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All good clinicians know how much information they can gather from what they see, from the patient's gait, the color of skin, dirty fingernails, bulging veins, averted gaze. And our times have brought even more visual clues to disease, including a great range of images with almost incredible detail: angiography, computed tomography, magnetic resonance imaging. How ironic, then, that some of our leading vehicles for medical information, journals and books, carry on their two-dimensional pages little of the multidimensional information that can indeed be represented by skillful use of available methods. The fault lies partly with editors, partly with authors.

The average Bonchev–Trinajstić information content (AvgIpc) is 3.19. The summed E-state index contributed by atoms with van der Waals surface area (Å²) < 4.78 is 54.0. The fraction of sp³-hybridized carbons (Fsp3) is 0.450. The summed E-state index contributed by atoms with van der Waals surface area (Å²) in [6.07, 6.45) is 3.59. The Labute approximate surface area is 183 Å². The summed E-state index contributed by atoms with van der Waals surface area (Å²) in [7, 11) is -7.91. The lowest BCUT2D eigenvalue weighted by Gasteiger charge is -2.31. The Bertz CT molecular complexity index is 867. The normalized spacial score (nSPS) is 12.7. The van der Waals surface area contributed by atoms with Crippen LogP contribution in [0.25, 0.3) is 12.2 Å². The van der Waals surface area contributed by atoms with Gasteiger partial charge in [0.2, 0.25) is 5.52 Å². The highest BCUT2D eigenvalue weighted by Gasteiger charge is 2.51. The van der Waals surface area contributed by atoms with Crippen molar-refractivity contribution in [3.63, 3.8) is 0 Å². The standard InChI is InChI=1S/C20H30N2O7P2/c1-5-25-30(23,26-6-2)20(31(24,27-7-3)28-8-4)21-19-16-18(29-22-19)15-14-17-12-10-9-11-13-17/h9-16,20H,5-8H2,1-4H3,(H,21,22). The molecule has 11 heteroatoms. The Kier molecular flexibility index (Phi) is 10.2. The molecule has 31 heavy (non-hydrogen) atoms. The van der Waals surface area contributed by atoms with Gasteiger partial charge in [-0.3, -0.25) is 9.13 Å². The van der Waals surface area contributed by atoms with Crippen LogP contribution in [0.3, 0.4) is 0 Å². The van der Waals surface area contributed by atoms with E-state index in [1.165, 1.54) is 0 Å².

Envisioning Information. Ann Intern Med. ;113:415–416. doi: 10.7326/0003-4819-113-5-415_3
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Published: Ann Intern Med. 1990;113(5):415-416.
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Print ISSN: 0003-4819 | Online ISSN: 1539-3704
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